For those not listed in the Label Management Catalogue (including the varieties not listed in the subsequently approved lists of Safety Certificates), we tend to hold the opinion that based upon current regulatory principles, they are neither allowed to be imported nor allowed to be used and circulated commercially, so there is no basis for application of the labelling rules. Such interpretation is also consistent with the basic regulatory system established by GMOs’ legislations (reporting and approval system been implemented from research and experiment phase in the beginning, and issuance of Safety Certificate after safety evaluation is passed, and approval and registration of varieties). In addition, the current law requires that products made from Agricultural GMOs or made from products containing Agricultural GMOs components should be labeled even if the genetically modified ingredients are no longer contained or cannot be detected in the final products been sold. Given the final products cannot be detected with genetically modified ingredients are still required to be labeled, it would be hard to come to a conclusion that genetically modified products not listed in the Label Management Catalog do not need to be labeled. According to our communication with relevant officials, Agricultural Department and the Customs also adopt the same position in practice.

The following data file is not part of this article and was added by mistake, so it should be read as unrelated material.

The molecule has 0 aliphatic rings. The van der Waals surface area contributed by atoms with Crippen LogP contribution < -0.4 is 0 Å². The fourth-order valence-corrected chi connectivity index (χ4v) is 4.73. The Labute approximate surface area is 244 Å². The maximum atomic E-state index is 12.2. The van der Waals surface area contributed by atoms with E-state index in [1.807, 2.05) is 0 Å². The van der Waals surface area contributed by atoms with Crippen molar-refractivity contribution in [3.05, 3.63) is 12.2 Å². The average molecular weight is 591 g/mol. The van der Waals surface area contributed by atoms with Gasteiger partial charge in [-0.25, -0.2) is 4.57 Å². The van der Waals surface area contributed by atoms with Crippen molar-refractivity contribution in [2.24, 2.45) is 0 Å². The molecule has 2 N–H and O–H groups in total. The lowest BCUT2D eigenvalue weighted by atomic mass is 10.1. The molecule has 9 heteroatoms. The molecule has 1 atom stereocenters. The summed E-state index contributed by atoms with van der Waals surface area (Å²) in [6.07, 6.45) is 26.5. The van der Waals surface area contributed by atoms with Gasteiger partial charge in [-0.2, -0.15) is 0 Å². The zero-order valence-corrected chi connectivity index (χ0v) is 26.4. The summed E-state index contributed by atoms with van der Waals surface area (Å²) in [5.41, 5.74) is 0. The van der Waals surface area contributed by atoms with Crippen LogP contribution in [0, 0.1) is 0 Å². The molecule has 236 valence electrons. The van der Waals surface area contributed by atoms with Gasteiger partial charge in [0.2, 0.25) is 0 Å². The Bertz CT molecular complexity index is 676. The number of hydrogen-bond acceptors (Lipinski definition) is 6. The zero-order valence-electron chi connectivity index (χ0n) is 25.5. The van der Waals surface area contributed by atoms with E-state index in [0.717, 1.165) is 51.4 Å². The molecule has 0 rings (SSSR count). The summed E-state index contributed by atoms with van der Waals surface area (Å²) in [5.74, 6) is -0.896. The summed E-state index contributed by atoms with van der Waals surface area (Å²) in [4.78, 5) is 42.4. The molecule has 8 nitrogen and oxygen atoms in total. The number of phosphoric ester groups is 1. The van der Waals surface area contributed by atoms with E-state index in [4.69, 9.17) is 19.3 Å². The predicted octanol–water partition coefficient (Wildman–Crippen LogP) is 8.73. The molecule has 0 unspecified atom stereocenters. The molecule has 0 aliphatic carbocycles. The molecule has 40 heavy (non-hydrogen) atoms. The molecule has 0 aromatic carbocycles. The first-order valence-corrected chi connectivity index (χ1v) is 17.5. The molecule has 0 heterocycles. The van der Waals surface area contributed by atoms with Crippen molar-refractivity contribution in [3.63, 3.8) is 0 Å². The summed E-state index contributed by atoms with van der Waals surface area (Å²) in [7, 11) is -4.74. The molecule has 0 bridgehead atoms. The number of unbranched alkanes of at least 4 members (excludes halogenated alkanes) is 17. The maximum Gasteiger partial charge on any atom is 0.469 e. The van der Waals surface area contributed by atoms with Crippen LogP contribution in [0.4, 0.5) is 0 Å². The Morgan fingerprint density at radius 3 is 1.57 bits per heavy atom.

(c) What are the specific requirements for the label management of Agricultural GMOs?
First of all, labeling is a mandatory requirement. GMOs shall be labeled by the entity or individual producing or subpacking the products. Unlabeled products shall not be sold.
Secondly, different types of products should meet different labeling requirements:
- Genetically modified plants and animals (including plant seeds, breeding livestock and poultry, aquatic fry and seeds) and microorganisms, genetically modified animal, plant and microorganism products, products such as planting seeds, breeding livestock and poultry, aquatic fry and seeds, pesticides, veterinary medicines, fertilizers and additives that contain genetically modified plant, animal or microorganism ingredients shall be directly labeled as “genetically modified ××“. For example, “genetically modified soybeans”.
- Products directly processed from genetically modified agricultural products shall be labeled as “products (finished products) processed from genetically modified × ×” or “with genetically modified × × as raw materials”. For example, “soybean oil (genetically modified soybean as processing materials)” and “genetically modified rapeseeds as processing materials”.
- Products processed from Agricultural GMOs or from materials containing Agricultural GMO ingredients and for which the genetically modified ingredients are no longer contained or cannot be detected in the final products for sales shall be labelled as “this product is made from genetically modified × ×, but it no longer contains genetically modified ingredients” or labelled as “this product uses genetically modified × × as raw materials, but it no longer contains genetically modified ingredients”.
(d) What such labeling requirements mean?